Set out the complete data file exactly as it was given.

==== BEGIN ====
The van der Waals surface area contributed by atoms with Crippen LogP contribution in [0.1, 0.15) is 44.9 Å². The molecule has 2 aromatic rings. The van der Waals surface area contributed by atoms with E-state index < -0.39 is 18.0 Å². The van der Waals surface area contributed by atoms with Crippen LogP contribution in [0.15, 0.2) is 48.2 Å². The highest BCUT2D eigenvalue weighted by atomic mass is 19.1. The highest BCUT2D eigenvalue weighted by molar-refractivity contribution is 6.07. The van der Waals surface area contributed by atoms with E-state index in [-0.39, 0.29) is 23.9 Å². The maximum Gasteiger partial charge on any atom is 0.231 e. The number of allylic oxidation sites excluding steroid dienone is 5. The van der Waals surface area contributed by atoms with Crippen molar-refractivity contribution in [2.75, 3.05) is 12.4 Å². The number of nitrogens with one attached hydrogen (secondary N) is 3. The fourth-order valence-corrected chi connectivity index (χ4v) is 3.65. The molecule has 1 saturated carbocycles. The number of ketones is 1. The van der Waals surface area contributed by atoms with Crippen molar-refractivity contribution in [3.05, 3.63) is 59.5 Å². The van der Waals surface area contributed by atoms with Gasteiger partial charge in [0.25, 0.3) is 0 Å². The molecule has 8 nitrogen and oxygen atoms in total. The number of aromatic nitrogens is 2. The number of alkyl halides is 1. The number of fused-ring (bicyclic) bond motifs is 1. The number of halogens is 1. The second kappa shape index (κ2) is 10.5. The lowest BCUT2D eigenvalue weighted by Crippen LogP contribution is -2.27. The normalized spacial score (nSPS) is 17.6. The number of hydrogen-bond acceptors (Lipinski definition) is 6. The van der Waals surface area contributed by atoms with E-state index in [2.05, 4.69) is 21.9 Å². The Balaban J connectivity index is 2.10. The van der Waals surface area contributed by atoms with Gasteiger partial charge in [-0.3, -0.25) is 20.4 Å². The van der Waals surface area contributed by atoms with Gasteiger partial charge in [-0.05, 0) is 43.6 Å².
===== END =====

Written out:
The van der Waals surface area contributed by atoms with Crippen LogP contribution in [0.1, 0.15) is 44.9 Å². The molecule has 2 aromatic rings. The van der Waals surface area contributed by atoms with E-state index < -0.39 is 18.0 Å². The van der Waals surface area contributed by atoms with Crippen LogP contribution in [0.15, 0.2) is 48.2 Å². The highest BCUT2D eigenvalue weighted by atomic mass is 19.1. The highest BCUT2D eigenvalue weighted by molar-refractivity contribution is 6.07. The van der Waals surface area contributed by atoms with E-state index in [-0.39, 0.29) is 23.9 Å². The maximum Gasteiger partial charge on any atom is 0.231 e. The number of allylic oxidation sites excluding steroid dienone is 5. The van der Waals surface area contributed by atoms with Crippen molar-refractivity contribution in [2.75, 3.05) is 12.4 Å². The number of nitrogens with one attached hydrogen (secondary N) is 3. The fourth-order valence-corrected chi connectivity index (χ4v) is 3.65. The molecule has 1 saturated carbocycles. The number of ketones is 1. The van der Waals surface area contributed by atoms with Crippen molar-refractivity contribution in [3.05, 3.63) is 59.5 Å². The van der Waals surface area contributed by atoms with Gasteiger partial charge in [0.25, 0.3) is 0 Å². The molecule has 8 nitrogen and oxygen atoms in total. The number of aromatic nitrogens is 2. The number of alkyl halides is 1. The number of fused-ring (bicyclic) bond motifs is 1. The number of halogens is 1. The second kappa shape index (κ2) is 10.5. The lowest BCUT2D eigenvalue weighted by Crippen LogP contribution is -2.27. The normalized spacial score (nSPS) is 17.6. The number of hydrogen-bond acceptors (Lipinski definition) is 6. The van der Waals surface area contributed by atoms with E-state index in [2.05, 4.69) is 21.9 Å². The Balaban J connectivity index is 2.10. The van der Waals surface area contributed by atoms with Gasteiger partial charge in [-0.3, -0.25) is 20.4 Å². The van der Waals surface area contributed by atoms with Gasteiger partial charge in [-0.05, 0) is 43.6 Å².